Death by mis/Adventure?

Source: Sounds (April 8 1978)

by Pete Silverton


NEW YORK, New York. New albums falling down like rain. LaBelle Smith's rock 'n' roll army third wave invasion. Uncle Lou's first street (ha, bitter ha) operetta. Now the brightest, shiningest star(or so the charts would have us believe) of the whole Goddam firmament — the second stab at immortality by the Apple's most famous prodigal sons of doom, gloom, destruction and general slash your wrists downness, Television.

Look, there's one thing I've got to get straight now before one of those other creeps hanging round the office who voted Television's debut the album of last year comes looking at what I'm thumping out on this ageing Adier. Just one little thing. This album is boring. Boring as in flat, uninvolving, stilted and, belying the very title of the bloody thing, unadventurous. No more than just another Television album. Obviously, if that's what you want...

What you do get is an 'integrated package'. Tasteful, carefully chosen shade of red colour cover with an artistic pic of the boys (at least, that is what I remember it looking like — some klepto nicked it five minutes after I got it — they did leave the record though — is there a cover art fetishist haunting Long Acre?). Then, what really first aroused my suspicions, the red vinyl of the album — another piece of blatant and uninspired marketing. Just that little boost they need to get a high initial chart placing then forward to the cut-price seventh heaven of the chain store rack. In some cases, that'd be the record company calling the shots. Here, I suspect it's the band's decision. And, honestly, these promo devices are getting out of hand. Let's hear it for the plain sleeve and black vinyl. Anyway, if they wanted to match the tone of the record with the shade of vinyl, they should have pressed it in congealed blood.

And, when you play it, the title comes across like a joke, their tongues stuck so deep into their cheeks they could lick out the dog in the next street. When oh when, will some band have the guts or humour or honesty to call their second album 'One Step Back'? From the first bar, you know it's a Television album. (But that's what I want writes Irate from Skegness.) The debut album was 1977's answer to the guitar solo demonstration record — that's no complaint, they serve the useful purpose of giving budding superstars something to mime to with their cricket bat — and the vocals were pretty much dispensable. So have no fear about purchasing this one blind, Television fans. It's got lots of neat solos and Verlaine's still got the most irritating voice this side of Wolverhampton. He tries hard, I'll give him that. You can almost feel him trembling with the strain of trying to emote. Poor bloke can't help it if he still ends up with less feeling than Lou Reed's uncaring inadequacies on his new version of 'We're Gonna Have A Real Good Time Together'.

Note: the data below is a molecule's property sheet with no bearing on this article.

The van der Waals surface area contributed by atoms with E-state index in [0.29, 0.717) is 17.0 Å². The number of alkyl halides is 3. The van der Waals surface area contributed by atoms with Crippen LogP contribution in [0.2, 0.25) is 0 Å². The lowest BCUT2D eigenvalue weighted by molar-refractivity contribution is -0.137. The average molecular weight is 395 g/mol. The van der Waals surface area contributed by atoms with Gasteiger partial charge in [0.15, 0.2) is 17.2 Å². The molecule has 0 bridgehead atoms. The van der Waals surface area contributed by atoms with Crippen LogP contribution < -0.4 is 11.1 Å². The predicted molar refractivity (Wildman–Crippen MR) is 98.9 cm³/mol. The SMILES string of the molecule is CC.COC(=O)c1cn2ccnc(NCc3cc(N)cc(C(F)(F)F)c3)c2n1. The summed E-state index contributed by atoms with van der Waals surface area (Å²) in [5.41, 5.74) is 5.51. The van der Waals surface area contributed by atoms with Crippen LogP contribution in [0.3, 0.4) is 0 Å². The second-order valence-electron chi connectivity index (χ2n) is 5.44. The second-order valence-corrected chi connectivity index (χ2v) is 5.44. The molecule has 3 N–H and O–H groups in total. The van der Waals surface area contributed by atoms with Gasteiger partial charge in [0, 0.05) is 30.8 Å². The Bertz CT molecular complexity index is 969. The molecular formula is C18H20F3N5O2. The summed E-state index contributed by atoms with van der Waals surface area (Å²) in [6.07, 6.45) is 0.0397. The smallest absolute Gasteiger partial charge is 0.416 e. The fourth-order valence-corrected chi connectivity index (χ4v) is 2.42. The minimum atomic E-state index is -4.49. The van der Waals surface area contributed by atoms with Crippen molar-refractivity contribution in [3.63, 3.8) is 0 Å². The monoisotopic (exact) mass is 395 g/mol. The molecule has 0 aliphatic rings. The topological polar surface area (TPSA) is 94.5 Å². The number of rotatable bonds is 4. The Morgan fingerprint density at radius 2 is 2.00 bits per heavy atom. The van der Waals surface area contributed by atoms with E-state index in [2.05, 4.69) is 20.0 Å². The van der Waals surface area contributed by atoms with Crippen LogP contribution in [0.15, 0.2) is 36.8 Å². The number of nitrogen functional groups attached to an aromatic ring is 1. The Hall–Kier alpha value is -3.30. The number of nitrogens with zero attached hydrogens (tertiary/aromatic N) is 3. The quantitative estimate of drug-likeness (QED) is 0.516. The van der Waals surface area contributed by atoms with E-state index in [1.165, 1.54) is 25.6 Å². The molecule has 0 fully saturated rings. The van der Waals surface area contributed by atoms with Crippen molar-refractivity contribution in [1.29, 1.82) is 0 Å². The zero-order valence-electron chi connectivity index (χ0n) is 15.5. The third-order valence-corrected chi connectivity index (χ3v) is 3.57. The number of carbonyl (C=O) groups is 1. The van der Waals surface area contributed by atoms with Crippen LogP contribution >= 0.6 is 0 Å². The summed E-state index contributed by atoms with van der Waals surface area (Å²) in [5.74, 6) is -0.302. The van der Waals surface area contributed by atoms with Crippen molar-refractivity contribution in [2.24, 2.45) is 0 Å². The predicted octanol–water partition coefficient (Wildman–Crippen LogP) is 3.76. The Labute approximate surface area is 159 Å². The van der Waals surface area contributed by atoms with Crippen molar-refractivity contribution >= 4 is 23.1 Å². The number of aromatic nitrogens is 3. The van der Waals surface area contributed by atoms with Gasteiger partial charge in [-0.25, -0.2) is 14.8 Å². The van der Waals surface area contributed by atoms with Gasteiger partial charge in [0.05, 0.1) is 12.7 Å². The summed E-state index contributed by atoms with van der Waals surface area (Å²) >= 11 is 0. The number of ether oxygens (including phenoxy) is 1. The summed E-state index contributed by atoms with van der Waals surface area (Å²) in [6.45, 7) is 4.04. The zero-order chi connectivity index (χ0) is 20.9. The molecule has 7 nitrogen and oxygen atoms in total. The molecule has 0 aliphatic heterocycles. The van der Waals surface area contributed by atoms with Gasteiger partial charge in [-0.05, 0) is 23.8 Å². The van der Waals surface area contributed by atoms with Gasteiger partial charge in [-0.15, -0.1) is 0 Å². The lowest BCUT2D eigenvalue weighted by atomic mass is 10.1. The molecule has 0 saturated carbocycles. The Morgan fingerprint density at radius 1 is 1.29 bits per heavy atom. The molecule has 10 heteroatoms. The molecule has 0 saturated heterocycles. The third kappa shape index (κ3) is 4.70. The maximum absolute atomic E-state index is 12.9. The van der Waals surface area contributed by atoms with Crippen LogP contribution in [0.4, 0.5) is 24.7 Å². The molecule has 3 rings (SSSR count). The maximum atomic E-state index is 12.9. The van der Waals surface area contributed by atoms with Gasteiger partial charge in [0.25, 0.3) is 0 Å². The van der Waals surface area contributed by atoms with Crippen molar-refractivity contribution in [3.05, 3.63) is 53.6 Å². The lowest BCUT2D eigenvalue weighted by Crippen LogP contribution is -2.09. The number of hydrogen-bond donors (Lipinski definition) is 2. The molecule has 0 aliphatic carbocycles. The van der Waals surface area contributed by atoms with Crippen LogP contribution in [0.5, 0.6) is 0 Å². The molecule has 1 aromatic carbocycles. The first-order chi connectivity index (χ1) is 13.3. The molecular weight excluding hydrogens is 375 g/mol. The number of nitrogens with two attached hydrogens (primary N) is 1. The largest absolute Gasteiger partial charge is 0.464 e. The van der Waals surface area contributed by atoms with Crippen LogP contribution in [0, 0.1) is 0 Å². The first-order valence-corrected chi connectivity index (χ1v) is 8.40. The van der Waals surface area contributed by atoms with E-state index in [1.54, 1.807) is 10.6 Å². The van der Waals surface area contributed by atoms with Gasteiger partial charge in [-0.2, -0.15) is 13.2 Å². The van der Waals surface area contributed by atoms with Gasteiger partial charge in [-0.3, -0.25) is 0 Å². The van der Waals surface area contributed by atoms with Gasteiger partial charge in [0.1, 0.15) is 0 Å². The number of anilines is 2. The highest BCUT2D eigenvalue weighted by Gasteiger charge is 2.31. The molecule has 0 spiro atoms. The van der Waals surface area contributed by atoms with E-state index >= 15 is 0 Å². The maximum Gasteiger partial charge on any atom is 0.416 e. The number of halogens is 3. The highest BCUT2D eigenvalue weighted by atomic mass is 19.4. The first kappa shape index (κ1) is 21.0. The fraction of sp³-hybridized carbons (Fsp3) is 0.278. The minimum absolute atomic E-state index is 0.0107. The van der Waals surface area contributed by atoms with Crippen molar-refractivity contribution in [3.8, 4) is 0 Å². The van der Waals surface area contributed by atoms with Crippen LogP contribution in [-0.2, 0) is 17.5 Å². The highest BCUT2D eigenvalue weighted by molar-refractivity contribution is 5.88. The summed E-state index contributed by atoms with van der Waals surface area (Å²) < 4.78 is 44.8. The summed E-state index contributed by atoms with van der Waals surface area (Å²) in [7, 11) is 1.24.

But enough of that, what about the guitar solos, that's what you're all here for, isn't it? Of course, they're almost as good as ever. Precisely phased, breathing the tensions of straining to keep themselves under control. 'The Fire' has a subtly developing break that has a structure that'd be more at home in the V&A. Those same St. Elmo's fire, darting runs that worry hell out of themselves and you. Listening to it is rather like waiting to have your teeth fixed and if that's your idea of a wonderful evening, who am I to criticise? And Verlaine can't help it if 'The Fire' sounds like any one of a dozen Neil Young solos. Ask Nick Lowe, if robbery's worthwhile, you might as well make it a daylight one. And that's not talking about the real neat Stones mid-Sixties period rumble run on'Foxhole'.

So what that it's dominated by guitar (and keyboard) solos? Well six-string pyrotechnica are alright in their place (between verses) but man can not live by them alone. And it's not as if Verlaine is of the same standard of iconoclastic genius as say Ornette Coleman. Basically, if you're going to accept the format of songs with solos — as opposed to solos with lyrics — you've still got to have good material. And, nearly everything here is slight enough to make toilet tissue seem substantial. The snappiest tune, 'Careful', could be mistaken for a Talking Heads demo — a good one, but a demo nonetheless.

The strangest thing about the record, however, is the pervasive concern with religion in the lyrics. 'Glory' has the same kind of ambience as the Velvets' 'Jesus' without unfortunately the latter's depth. And, of the words I can make head or tail out of on 'Foxhole', the most striking line is the question 'Where's my guardian angel?' Hey Tom, ain't nobody told you your guardian angel's too busy looking out for himself these days? All he can do for you is ensure that your records will sell like holy water at Lourdes.

Hell, if you want a sack of guitar solos built around a kind of Creedence Clearwater on methadone, this is the one for you. It's quite the best thing of that kind I've heard since the first Television album. If' it's something else you want, you just got yourself stuck with the same problems as me.

Adventures like this make sitting at home watching the football on the box with a couple of pints of Ramrod seem positively dangerous.